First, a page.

There are aspects of London Super Comic Convention (LSCC) which are different to any other UK con and which position it closer to the larger US cons. Some of these things are good but one thing is bad and hopefully not a sign of things to come.
The first of the good things is organisation (take note Thoughtbubble who I will use as the comparator for this article as the closest to LSCC in size and guests). The guests were all at their tables when they should have been (or as close to time as to not make a difference) and LSCC staff were on hand to make sure guests and customers were both looked after.
The second is space. Virtually all cons I go to in the UK struggle badly for space so that where a large queue forms, chaos ensues. Thoughtbubble try to deal with this by capping queues but all this does is clog up alleyways with people hanging around to get into the next queue. Others try to manage by directing a long queue in a particular position but this invariably leads to Exhibitors being blocked off from potential customers. There is absolutely none of this at LSCC where there is tons of space for everything and everybody and most of the guests are in an “Artists alley” well away from exhibitors.
The third is the free signing sessions. LSCC is the only con which organises these sessions for the major guests and Thoughtbubble definitely need to get on board with this idea. Major guests at LSCC are now charging for signatures on their stands (more on this later) but the free signing sessions gives everybody a chance to get some free signatures and absolutely reduces the strain for all parties of queuing and signing on their own stands. A brilliant idea copied from the US cons but which works so well for everybody in a con of this size.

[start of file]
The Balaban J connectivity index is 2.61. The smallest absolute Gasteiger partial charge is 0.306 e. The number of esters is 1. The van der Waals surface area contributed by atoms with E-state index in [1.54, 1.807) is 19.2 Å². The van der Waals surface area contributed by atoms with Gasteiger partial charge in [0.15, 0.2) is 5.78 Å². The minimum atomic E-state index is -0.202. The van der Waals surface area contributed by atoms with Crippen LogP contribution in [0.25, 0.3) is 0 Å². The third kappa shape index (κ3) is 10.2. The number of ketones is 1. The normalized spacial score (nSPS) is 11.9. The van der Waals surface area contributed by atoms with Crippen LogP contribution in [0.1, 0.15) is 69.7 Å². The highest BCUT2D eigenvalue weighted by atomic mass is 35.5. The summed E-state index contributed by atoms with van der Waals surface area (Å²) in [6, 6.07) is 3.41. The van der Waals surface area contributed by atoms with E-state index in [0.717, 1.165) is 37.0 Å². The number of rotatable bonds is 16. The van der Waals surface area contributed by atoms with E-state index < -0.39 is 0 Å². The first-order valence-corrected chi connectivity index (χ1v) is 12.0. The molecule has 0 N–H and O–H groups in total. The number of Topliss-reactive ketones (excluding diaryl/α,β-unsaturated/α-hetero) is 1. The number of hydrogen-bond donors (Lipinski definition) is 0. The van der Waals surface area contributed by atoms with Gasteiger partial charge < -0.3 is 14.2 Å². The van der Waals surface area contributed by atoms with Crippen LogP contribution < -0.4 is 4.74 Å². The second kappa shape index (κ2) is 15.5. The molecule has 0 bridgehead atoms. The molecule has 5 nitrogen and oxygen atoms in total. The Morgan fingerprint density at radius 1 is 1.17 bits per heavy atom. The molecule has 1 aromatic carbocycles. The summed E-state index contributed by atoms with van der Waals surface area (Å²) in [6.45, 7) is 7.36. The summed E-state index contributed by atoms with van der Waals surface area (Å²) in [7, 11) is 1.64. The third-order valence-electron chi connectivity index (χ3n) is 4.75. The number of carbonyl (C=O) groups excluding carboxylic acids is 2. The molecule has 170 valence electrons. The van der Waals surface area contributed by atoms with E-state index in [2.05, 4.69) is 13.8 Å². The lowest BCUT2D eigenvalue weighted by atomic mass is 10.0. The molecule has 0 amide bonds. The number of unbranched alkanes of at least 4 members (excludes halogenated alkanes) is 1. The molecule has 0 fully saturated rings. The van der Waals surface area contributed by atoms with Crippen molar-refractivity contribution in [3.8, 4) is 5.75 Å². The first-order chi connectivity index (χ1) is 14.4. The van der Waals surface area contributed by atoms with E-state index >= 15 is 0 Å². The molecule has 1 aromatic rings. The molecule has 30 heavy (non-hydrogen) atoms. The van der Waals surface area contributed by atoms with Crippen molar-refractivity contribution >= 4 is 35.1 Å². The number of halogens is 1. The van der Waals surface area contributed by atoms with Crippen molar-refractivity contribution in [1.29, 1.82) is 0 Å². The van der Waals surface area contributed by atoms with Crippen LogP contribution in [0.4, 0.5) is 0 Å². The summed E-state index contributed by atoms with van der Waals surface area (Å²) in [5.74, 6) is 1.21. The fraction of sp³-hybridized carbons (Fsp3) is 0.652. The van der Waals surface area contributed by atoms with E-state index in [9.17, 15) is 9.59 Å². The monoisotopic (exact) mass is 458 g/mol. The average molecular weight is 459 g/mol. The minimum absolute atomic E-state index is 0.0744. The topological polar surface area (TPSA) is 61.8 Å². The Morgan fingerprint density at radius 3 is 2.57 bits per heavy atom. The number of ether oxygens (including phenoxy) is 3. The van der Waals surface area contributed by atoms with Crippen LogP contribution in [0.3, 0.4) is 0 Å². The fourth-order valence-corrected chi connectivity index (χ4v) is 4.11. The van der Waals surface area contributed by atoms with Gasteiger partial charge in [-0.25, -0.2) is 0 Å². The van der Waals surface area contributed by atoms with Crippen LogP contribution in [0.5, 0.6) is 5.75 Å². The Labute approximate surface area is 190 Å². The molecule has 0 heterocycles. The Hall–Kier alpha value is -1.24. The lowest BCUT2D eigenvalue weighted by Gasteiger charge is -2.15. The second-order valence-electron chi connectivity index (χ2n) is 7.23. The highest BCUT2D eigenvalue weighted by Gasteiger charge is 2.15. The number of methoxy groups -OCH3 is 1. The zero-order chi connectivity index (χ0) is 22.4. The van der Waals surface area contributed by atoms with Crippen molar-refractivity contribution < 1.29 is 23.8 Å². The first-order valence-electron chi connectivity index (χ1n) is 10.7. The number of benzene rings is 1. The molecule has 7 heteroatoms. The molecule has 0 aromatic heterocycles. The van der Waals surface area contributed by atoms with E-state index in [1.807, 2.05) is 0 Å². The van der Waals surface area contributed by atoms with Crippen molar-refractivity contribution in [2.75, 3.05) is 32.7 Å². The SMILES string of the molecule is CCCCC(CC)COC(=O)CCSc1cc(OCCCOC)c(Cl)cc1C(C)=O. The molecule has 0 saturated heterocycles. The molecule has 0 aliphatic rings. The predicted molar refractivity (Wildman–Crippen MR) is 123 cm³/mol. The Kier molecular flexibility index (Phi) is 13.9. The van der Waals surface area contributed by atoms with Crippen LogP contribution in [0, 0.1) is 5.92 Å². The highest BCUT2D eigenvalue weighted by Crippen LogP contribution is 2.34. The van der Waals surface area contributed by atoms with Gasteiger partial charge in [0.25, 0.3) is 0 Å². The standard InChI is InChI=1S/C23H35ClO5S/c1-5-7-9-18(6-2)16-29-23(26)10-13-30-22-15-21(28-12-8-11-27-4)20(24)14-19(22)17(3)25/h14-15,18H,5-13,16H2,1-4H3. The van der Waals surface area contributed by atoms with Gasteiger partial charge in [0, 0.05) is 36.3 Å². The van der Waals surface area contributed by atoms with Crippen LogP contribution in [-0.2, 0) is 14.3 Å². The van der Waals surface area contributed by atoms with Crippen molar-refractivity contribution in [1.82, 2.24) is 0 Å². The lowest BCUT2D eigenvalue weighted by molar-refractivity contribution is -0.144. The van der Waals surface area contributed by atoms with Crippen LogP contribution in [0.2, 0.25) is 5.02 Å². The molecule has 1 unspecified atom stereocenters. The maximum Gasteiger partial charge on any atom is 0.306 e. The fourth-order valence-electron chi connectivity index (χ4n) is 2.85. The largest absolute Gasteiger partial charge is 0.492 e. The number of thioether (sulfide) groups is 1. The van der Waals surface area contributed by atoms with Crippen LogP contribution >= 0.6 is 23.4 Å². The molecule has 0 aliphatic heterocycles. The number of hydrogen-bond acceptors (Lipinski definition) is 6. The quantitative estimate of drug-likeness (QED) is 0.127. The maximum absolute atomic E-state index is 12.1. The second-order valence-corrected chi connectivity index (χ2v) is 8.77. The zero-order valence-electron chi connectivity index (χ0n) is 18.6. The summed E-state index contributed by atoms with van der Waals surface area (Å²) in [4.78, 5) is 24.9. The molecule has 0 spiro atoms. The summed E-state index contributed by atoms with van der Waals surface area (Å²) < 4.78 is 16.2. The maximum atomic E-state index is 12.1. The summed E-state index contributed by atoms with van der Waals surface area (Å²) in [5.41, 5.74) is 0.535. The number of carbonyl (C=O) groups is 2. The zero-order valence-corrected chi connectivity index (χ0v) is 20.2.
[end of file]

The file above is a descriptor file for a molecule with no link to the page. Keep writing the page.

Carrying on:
The fourth is the high quality of the guests. Only Thoughtbubble comes close to the LSCC guest list but LSCC wins in this area every year with top American and European guests in abundance. This trend will not stop if a plan I heard about for next year comes off and LSCC 2017 therefore will be a sell-out.
Moving on to the bad thing about LSCC is the charging for signatures. Everyone knows that Stan Lee and Neal Adams charge but recent trends, at particularly New York Comic con, mean that many artists and writers have started charging for signatures and as the closest con to their US brethren, this trend hit LSCC this year. To be fair, a number of the main guests did allow a certain amount of free signatures and the signing area did cover the likes of Humberto Ramos who was charging as much as £10 per signature on his stand. Some like Frank Cho, Ryan Stegman and Dave Finch (bless them all!) signed without charging, but Mike Zeck charged for all signatures and did not participate in the free signing area. A waste of a guest space in my opinion as was Neal Adams the previous year.
Thankfully only LSCC is falling into the pit of the US led charging for signatures as Thoughtbubble, Nice, Edinburgh, Ice, the Lakes con and all the other UK major cons are keeping well away from this. As per the title of this article however, the times ARE changing and I wonder how many more days of the free comic book signings there are.
I do tend to look at cons from a signing point of view as that is the main reason I go to them. I’m sure the people after sketches had a great and productive time as did the cosplayers who seem to grow in numbers at this event every year. Apart from the gripe above, I thoroughly enjoyed this year’s LSCC and much kudos should be given to the organisers. Please do look at the negative above for next year’s con and make sure all major guests have a slot in the free signing area.